I Ran (and Walked) a 5K! And Then My Girls Did, Too!

I shared a couple months ago that I’d taken up running, though I was experiencing some problems with my knees. Many of you chimed in with helpful suggestions, and after gaining a better understanding about proper running form, purchasing new running shoes and socks, starting some strengthening exercises, and doing some more stretching (including using a foam roller), my knee pain lessened dramatically, and I was able to keep running.

I did not actually complete the full couch-to-5K program – week five in which the runner is instructed to go from running a maximum of 5 consecutive minutes to running 20 consecutive minutes did me in! I decided, though, that it was still worth it to keep training. I could keep increasing (more gradually) the amount of time I was running, keep building my endurance, and just see what this first 5K looked like.

My friend Courtney and I did the ShamRox Run 5K on St. Patrick’s day, and it was a good first experience.

We started off running but took breaks to walk as we’d get tired. Since we live 2 hours apart, we hadn’t been able to run together leading up to the event, but it was good running with each other at the event. I’d trained more so had a little bit more endurance, but she’s definitely a faster runner, so we pushed each other. And we gained some insight about events like this – for instance, it turns out that when planning race courses, they do NOT work to avoid hills in quite the same way I do when I’m running on my own! Who knew?!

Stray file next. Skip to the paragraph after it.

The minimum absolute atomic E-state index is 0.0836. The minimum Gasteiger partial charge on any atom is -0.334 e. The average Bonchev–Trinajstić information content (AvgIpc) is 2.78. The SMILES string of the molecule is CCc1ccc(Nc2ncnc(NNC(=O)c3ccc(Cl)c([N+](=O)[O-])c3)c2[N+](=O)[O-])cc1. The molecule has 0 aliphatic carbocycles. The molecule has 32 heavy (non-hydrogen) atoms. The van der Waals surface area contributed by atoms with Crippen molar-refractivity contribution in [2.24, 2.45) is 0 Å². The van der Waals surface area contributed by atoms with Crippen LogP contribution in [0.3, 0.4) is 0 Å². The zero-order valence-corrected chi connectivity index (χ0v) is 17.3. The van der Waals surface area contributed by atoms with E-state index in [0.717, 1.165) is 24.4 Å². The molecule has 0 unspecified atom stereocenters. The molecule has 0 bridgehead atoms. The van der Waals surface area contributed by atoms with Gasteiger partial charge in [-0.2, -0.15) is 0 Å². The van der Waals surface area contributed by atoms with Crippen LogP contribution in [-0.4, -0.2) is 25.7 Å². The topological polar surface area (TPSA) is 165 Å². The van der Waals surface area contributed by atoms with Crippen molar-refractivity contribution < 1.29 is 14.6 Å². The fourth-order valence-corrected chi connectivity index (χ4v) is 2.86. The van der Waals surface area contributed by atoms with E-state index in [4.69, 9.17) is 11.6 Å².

Matt and the kids came to watch and cheer us on as we crossed the finish line, which was sweet 🙂

We finished at 36:54.05, which was a pace of 11:55/mile. That’s obviously not a stellar result, but I felt like it was decent for people who had been running for only about 2.5 months! It’s a good baseline time 🙂

After our run, I started reading more about the run-walk-run method, and I actually really like it and think it would be effective for me. In fact, in my runs in the couple weeks after the 5K, I tried to use that strategy more as its creator suggests – taking walking breaks much more frequently, as opposed to pushing myself to run for as long as possible – and I found it helpful. I enjoyed the running time more. And in trying to run for as many consecutive minutes as possible, I was losing the opportunity to try to run fast. I actually ran 2.5 miles at a pace of 11:07/mile a couple weeks after our 5K, and my new goal is to have a pace of under 11:00/mile.

As I’ve been talking more about running, my older girls started to wonder if it was something they would enjoy. I took them out for a run with me one morning, and they said they wanted to do a “Color Run” 5K that a local middle school was hosting as a fundraiser for their girls’ track team, so we did that this past weekend. Our friend Sarah – after being assured that we’d be doing this at the girls’ pace and not at mine! – joined us, as well!

The girls’ opinions of the run were rather different. Madeleine CaiQun announced during lap 2 (out of 6) that she was ready to sit down and be done…and that remained her attitude throughout most of the rest of the race! Miranda, on the other hand, absolutely loved it. She kept wanting to run more and telling us how much fun she was having! Honestly, that’s mostly what I expected they would think about it (though I would not have predicted the heights of Miranda’s enthusiasm), but I wanted to give them both a chance to try it for themselves and see what they really thought. Miranda has asked me to find some more races we can run together, so I’ll look into that, and I’ll continue to enjoy other activities with Madeleine CaiQun!